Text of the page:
Login

MASONS’ BANKER MARKS IN STAFFORDSHIRE

 

If by chance you are like me you enjoy roaming around old buildings, castles, monastic buildings, and church yards, you may have come some odd markings in some of the worked stones, either in situ or on discarded stones from demolished buildings. 

For those of you who like researching the unusual etc., you will have found out that these marks are what is known as Masons’ Banker Marks or just Bank Marks.

Research will also show that these marks are believed to have been cut by Stonemasons as a means of identifying their work so that they can get paid.

In Staffordshire, my own County these marks have been found at Croxden Abbey, Lichfield Cathedral, the Hulton Abbey and other old and historic buildings.

My first encounter with them was when I was roaming the grounds of Meaford Hall, near Stone in the 1960’s and came across several blocks of worked sandstone, which I later found came from part of the Hall that had been demolished in the 1940’s. I took photos of them (black and white), did some more research, and then filed them away.   I did find out that Hall was encased in the sandstone from Scotland in the 19th  century, so the Masons’ marks can be dated to that era.

It was several years later when I came across other references to these marks and so my interest was fired up again.  Thankfully with the internet there is now more information about them and more records available.

Mention the word Masons today though and most people will think about the Freemasons, which in truth does have some connection to the Masons is as much as actual Stonemasons were known as Operative Masons and Speculative Masons became Freemasons.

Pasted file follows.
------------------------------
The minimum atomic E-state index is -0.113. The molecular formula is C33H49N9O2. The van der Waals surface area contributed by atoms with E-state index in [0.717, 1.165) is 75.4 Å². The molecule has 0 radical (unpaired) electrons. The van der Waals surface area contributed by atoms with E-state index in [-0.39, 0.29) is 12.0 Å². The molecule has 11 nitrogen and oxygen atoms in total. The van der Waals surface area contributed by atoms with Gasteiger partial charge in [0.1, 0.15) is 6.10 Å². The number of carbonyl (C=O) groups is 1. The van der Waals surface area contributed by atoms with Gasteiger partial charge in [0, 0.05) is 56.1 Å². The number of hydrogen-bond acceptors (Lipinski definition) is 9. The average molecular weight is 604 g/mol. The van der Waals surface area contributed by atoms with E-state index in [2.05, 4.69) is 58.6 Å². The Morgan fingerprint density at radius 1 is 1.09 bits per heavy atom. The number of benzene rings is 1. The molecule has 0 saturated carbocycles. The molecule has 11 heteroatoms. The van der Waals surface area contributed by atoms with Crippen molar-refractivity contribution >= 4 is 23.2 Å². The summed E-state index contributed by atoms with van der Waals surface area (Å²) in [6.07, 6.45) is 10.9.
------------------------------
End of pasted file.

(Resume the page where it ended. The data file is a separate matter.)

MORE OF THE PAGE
Many Stonemasons were also Freemasons.  Evidence of this can be seen the churchyard of St Peter’s in Stoke on Trent, where there is a very ornate grave stone for one HERBERT STANSFIELD, who died in 1799.  His grave stone shows clear evidence of Freemasonry symbology as you will see from the photograph.

Herbert Stansfield was a Stonemason who came from Halifax, lived at Middlewich in Cheshire, and carried out his craft all over the country.  He may have been working on Stoke Church when he died and there is a record of him being involved in the building of The Red Lion lock, Chalford, in the Stroud area in 1784, see Freemasons Graves in ‘ www.pennyvickers-myworld.com’  for more photos of the gravestone.

But to get back to the Masons Bank marks, there are basically three types of marks used by stonemasons.  The first is the Bankers Mark which was used by stonemasons to identify their work so they could get paid.    It was the job of the Master Mason to check which work had been done by which Stonemason by the mark on the stone.   In 1598 in Scotland there was a regulation issued by James V1’s Master of Works, one William Schew that on their admission to the Stone Masons Guild each Mason had to enter his name and his ‘Mark’. 

Yet in 1898 during the refurbishment pf the Priory of St James at Birkenhead, Stonemasons working there were ‘assigned a Mark’.  (see ‘A Guide to the Masonic Symbolism’ by Duncan Moore).  It is obvious that two masons could have the same symbol as their own mark, so assigning a specific mark is more practical. 

The second type of mark that can be found on dressed stones are ‘Assembly Marks’ which were used to ensure stones were placed in their correct order and position.   These tend to be Roman numerals; I have come across these on one stone found at Meaford Hall and possibly in the churchyard at Stoke Church – see photos.

The third mark is the ‘Quarry Stone Mark’, which would indicate the Quarry the stone came from.  I have never come across any of these marks to day.